It looks as if Internet Explorer (IE) will soon be gone from our PCs and .NET 4.5.2, 4.6 and 4.6.1 will drop out of support on April 26. So, we should just rip out IE and .NET from our machines, right?
Not so fast. First, you might have an application that relies on an older version of IE or .NET; removing them might not be wise – especially if you’re still using Windows 7. Or you can wait for updates from important vendors. Case in point: I recently received an email from a key vendor saying it will be providing software updates to remove a dependency from IE. The vendor is going so far as to provide updates to older software releases that date back to 2017. (The software is released annually and, thus, needs updates to use older versions.)
But Microsoft is not deprecating or removing the Trident engine, which provides support for software including forms.webbrowser and iemode. In fact, the Trident engine will be supported until 2029 and Microsoft itself is already providing support for Webview2 to Chromium and Trident engines. (If you’ve suddenly wondered why Webview2 was installed on your computer, you probably have a Microsoft 365 application installed.) These days, I strongly recommend having multiple browsers installed one your PC; use one for general surfing (with the highest restrictions and privacy plug-ins) and a fallback browser with default settings intact that you can use for any websites that refuses to work with your settings.
As for .NET 4.5.2, 4.6 and 4.6.1, they’re going away “because the .NET Framework was previously digitally signed using certificates that use the Secure Hash Algorithm 1 (SHA-1), and we are prioritizing support to newer digital certificates.”
Don’t remember what the .NET framework is? It’s the original implementation of .NET and provides a framework for developers to code with (and deliver the software you use routinely).
As Microsoft notes, it “provides a consistent object-oriented programming environment whether object code is stored and executed locally, executed locally but Internet-distributed, or executed remotely. It provides a code-execution environment that minimizes software deployment and versioning conflicts. Lastly, it provides a code-execution environment that promotes safe execution of code, including code created by an unknown or semi-trusted third party.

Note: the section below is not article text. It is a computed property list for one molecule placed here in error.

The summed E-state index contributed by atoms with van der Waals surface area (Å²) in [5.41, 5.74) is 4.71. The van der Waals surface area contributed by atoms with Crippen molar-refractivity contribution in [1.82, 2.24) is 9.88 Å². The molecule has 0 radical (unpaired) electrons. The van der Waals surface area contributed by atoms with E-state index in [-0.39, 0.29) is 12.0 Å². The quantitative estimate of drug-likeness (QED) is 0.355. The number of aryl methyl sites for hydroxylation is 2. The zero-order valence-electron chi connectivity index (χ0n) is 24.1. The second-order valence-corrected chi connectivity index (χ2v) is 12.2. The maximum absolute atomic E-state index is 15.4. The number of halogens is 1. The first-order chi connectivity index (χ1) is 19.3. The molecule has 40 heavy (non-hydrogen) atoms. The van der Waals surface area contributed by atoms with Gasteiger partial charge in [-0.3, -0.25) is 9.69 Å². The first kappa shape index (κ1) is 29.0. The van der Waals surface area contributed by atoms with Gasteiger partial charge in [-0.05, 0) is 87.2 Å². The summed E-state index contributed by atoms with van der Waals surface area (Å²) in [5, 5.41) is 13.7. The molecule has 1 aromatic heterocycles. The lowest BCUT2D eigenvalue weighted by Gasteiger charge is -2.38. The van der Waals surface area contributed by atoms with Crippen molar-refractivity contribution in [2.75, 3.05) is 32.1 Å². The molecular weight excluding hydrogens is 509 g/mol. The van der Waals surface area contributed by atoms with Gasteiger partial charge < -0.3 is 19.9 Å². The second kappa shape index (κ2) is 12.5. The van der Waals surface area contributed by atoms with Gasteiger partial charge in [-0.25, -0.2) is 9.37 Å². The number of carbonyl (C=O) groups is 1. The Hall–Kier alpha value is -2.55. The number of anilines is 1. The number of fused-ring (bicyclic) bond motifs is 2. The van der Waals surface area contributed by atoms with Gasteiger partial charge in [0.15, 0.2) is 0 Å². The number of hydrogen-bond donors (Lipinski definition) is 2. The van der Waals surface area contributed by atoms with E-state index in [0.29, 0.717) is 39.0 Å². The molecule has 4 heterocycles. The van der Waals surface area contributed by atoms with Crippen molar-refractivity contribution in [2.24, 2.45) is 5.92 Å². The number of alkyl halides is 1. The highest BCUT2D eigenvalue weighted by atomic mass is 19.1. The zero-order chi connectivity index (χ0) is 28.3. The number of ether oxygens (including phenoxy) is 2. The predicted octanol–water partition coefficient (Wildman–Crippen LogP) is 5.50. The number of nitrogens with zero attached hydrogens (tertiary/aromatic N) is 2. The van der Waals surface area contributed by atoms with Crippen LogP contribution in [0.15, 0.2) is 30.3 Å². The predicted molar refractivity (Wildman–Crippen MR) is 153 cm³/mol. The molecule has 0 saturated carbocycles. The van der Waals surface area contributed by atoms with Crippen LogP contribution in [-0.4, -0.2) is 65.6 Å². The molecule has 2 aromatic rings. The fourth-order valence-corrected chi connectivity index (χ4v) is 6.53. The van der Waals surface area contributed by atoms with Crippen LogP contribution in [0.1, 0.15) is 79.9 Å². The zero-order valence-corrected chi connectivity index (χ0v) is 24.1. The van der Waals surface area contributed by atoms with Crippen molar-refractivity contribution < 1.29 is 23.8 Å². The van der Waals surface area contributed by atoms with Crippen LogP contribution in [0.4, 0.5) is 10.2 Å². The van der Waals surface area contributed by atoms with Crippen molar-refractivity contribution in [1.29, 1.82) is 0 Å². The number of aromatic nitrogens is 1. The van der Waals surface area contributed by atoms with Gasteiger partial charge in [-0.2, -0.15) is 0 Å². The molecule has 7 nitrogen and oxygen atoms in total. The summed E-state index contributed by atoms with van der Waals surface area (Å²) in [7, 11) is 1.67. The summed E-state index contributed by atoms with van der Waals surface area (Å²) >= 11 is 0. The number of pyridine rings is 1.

In a nutshell, it’s one of those building blocks developers use to create the software we all use.
To be honest, .NET has always been a bit confusing. For many years, I used to cringe each time a .NET update came out, as it would cause havoc with many of my line-of-business apps. Intuit’s QuickBooks, for example, would install the specific .NET it needed or complain when you didn’t have .NET 3.5 installed. Fortunately, .NET has become better behaved; I haven’t had to rip out and reinstall .NET in years. (Too bad Windows as a whole can’t learn a few of the same lessons.)
Let’s determine what version of .NET you have. Open a simple command line and type in dir %windir%\Microsoft.NET\Framework /AD. On a typical Windows 10 machine, you’ll see a screen that indicates you have .NET 1, 2, 2, 3.5 and 4. That doesn’t mean it’s time to get rid of those really old versions, however. (In fact, you likely don’t have all those older .NET versions installed, it just means your .NET is backwards compatible.) You should also know that there are new .NET releases that no longer user “Framework” and “Core” in their naming.
Another way to view which version of .NET you have installed is to review the registry key located at HKEY_LOCAL_MACHINE\SOFTWARE\Microsoft\NET Framework Setup\NDP\v4\Full. If the Full subkey is missing, then .NET Framework 4.5 or above isn’t installed.
If you do have the “Full” subkey, browse to it and compare the number on the far right next to release in parentheses and then compare it to the chart on this page. On my Windows 10 21H2 machine, I have .NET framework version 528372 — indicating I have .NET framework 4.8 that is still supported and patched.
You’ll also want to ensure .NET is receiving security updates. You may not realize it, but you may have never enabled a setting for Windows – or rather, Microsoft Update – to detect that you have .NET installed. If you go to Settings, then Update and Security, then Windows update, then Advanced options, make sure to check, “Receive updates for other Microsoft products when you update Windows.” Unless you have this box checked, your system may not get updates for newer .NET platforms installed by apps.
If you find that you have.NET 4.5.2, 4.6 and 4.6.1 installed on your computer, you could have a line-of-business application that still relies on that version. Do you remember which one installed it? Based on this FAQ, your application should work fine if you install .NET 4.8. But I still recommend reaching out to the vendor to ensure that when you install .NET framework 4.8 the application will still work.
Still confused? You’re not alone. I’ve often found that it’s hard to understand what .NET releases are shipped with which versions of Windows 10. Keeping up with them is hard enough for developers, let alone end users. I’m hoping someone will come up with a better and easier way to know what is on our systems and how best to remove what should and should not be there. I’ll keep you posted.
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